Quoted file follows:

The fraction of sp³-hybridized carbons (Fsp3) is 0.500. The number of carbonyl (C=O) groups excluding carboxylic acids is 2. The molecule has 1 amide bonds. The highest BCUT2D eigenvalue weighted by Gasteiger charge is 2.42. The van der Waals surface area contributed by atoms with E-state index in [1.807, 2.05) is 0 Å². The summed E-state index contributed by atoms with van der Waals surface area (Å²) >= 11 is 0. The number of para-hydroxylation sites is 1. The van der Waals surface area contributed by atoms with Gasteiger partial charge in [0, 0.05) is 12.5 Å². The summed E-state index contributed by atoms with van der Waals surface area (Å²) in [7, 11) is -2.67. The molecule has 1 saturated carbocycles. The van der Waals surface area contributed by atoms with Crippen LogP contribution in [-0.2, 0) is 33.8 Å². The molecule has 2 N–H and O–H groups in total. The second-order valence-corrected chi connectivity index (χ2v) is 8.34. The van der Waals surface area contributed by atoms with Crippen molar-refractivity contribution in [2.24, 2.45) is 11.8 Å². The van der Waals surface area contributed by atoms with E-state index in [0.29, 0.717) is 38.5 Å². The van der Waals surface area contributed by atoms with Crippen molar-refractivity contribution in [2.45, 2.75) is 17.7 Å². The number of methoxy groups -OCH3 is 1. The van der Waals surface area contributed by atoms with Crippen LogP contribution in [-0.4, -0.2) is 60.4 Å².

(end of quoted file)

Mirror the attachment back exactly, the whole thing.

The fraction of sp³-hybridized carbons (Fsp3) is 0.500. The number of carbonyl (C=O) groups excluding carboxylic acids is 2. The molecule has 1 amide bonds. The highest BCUT2D eigenvalue weighted by Gasteiger charge is 2.42. The van der Waals surface area contributed by atoms with E-state index in [1.807, 2.05) is 0 Å². The summed E-state index contributed by atoms with van der Waals surface area (Å²) >= 11 is 0. The number of para-hydroxylation sites is 1. The van der Waals surface area contributed by atoms with Gasteiger partial charge in [0, 0.05) is 12.5 Å². The summed E-state index contributed by atoms with van der Waals surface area (Å²) in [7, 11) is -2.67. The molecule has 1 saturated carbocycles. The van der Waals surface area contributed by atoms with Crippen LogP contribution in [-0.2, 0) is 33.8 Å². The molecule has 2 N–H and O–H groups in total. The second-order valence-corrected chi connectivity index (χ2v) is 8.34. The van der Waals surface area contributed by atoms with Crippen molar-refractivity contribution in [2.24, 2.45) is 11.8 Å². The van der Waals surface area contributed by atoms with E-state index in [0.29, 0.717) is 38.5 Å². The van der Waals surface area contributed by atoms with Crippen molar-refractivity contribution in [2.45, 2.75) is 17.7 Å². The number of methoxy groups -OCH3 is 1. The van der Waals surface area contributed by atoms with Crippen LogP contribution in [-0.4, -0.2) is 60.4 Å².